What is a reasonable level of research and forethought for us as a community to expect from users prior to asking a question?

Often we will get a question and upon asking the OP to select a doctrinal perspective several identical questions will spawn from a single OP asking each asking for a different view point.

How much research should we ask an OP to do? I think that spawning 10 questions like this shows a lack of forethought and research into the question. You should look into the doctrinal options and come to the table looking for a specific doctrinal perspective.

How should we regulate strings of questions asking for multiple perspectives? What level or research should we ask for. Should the OP have to make an effort?

2 Answers 2


I wonder if instead of putting the onus on the question asker, the "expert" answer should be the one to identify any doctrinal stances. There is a heck of a lot of theology that can be done without narrowing down to any particular school of thought, and its really only as you get into fringes that you need to identify a school.

For example, on the question "Why does God need people to have faith in him?" you can already presume an Arminian answer. The Calvinist may be debating whether the person who "chose" was chosen ante previsa merita or post previsa merita, but the question is beyond the Calvinist because God doesn't need to bring someone who is already going to come.

Furthermore, it is wholly legitimate for someone to ask this question without knowing anything about predestination, free will, merits, or grace. Indeed, I would be surprised if someone who genuinely wanted to know the answer would be familiar with these things.

Now, a really good answer is a different story altogether. Where appropriate, an expert should frame the relevant the discussion in historically accepted schools of theology. It makes total sense for the answer to say something like

Assuming that people have free will,...

(implication: an Arminian soteriology). A great answer would actually include the term, relevant links to Wikipedia would be even better. That way, the questioner learns how to ask what the terms are.

A true expert should be able to answer complex questions simply, aware of who will and will not agree with him. (I don't mean to brag here, but occasionally you'll see me acknowledge an issue, but then say "I don't want to deal with that objection here.") Putting labels is good, being restrained in what you claim if you are assuming a broad consensus is even better.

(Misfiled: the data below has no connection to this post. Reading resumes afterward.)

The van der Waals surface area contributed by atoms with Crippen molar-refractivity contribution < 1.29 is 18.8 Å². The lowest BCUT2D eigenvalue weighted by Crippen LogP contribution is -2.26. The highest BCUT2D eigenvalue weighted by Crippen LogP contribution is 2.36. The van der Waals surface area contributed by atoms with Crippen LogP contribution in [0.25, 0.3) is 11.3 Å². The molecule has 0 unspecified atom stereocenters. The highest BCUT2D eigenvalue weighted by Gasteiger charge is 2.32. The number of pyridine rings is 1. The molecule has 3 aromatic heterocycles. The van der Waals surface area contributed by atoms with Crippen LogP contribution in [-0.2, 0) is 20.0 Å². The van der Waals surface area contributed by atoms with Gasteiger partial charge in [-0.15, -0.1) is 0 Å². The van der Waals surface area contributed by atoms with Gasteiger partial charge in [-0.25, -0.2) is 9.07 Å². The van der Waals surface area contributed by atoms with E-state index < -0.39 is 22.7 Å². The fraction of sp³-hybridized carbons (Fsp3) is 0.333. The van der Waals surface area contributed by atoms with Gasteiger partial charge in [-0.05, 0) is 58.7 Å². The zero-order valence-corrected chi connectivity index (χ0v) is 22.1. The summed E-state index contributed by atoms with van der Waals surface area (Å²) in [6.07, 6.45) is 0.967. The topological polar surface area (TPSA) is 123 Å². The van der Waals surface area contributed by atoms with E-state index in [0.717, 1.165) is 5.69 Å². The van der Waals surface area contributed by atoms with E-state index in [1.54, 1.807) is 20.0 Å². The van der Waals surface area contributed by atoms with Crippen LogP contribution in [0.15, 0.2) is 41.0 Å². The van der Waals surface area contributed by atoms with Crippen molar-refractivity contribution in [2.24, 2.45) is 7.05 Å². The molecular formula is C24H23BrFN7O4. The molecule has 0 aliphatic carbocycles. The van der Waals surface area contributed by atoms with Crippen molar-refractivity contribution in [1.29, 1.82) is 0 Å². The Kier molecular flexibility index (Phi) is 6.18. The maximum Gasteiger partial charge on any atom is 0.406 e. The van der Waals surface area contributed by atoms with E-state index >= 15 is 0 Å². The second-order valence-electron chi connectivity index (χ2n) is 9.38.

And, again, I don't mean to brag, but I think you'll see I strive to introduce theological terms (like kenosis in this one) so that the questioner then has a basis to refine the thinking and see what others have thought of the matter.

If we want the site to attract experts, then it is the answers that should be expert. The more sophisticated the questions, obviously, the better the site can be, but I would be careful about closing questions that can be refined.

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    SE sites are not "Ask the experts" sites. They are intended for the exchange of Expert information. They are intended for high level answers AND questions. The idea is to have expert questions to attract expert answers. Not to have basic questions get expert answers.
    – wax eagle
    Commented Jan 11, 2012 at 14:53
  • Really? I'm thinking with Stack Overflow, most of the questions are "How do I implement X?" Clearly, these are people who know how to code, but my have little to no experience in the exact technology they're asking about. (Heck, its hard enough for me to ask a question about MSBUILD without admitting that whilest I may know C#, I'm not an expert in MSBuild.) Likewise, a Christian may be an expert in his question without being an expert in soteriology. Commented Jan 11, 2012 at 16:16
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    In fact, if you are an expert, why are you asking the question in the first place? Commented Jan 11, 2012 at 16:17
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    Stack Overflow requires some effort on the part of the asker though. they have to at least have tried something. They can't just ask "give me the codez" which is what I see questions asking for all view points as doing.
    – wax eagle
    Commented Jan 11, 2012 at 16:35

I don't think that this is a lack of research problem; it's an expectations problem. When you expect questions with a specific scope, and an asker expects general knowledge, then telling them to ask their question with a specific scope clashes with their expectations. Your rule does not get them the knowledge they're looking for, so they figure out a different way to get at it within the rules.

When a rule that is supposed to accomplish one thing starts being gamed in order to accomplish a different thing, that's generally a sign that there's a problem with the rule. The usual pattern is: "We want A, but it's difficult to formally define. But B is very much like A, and a lot easier to define, so we make a rule requiring B." And then people start exploiting the differences between A and B. So the question to ask is, what is A in this case? What are we really trying to achieve by asking for a narrow doctrinal scope on our questions?

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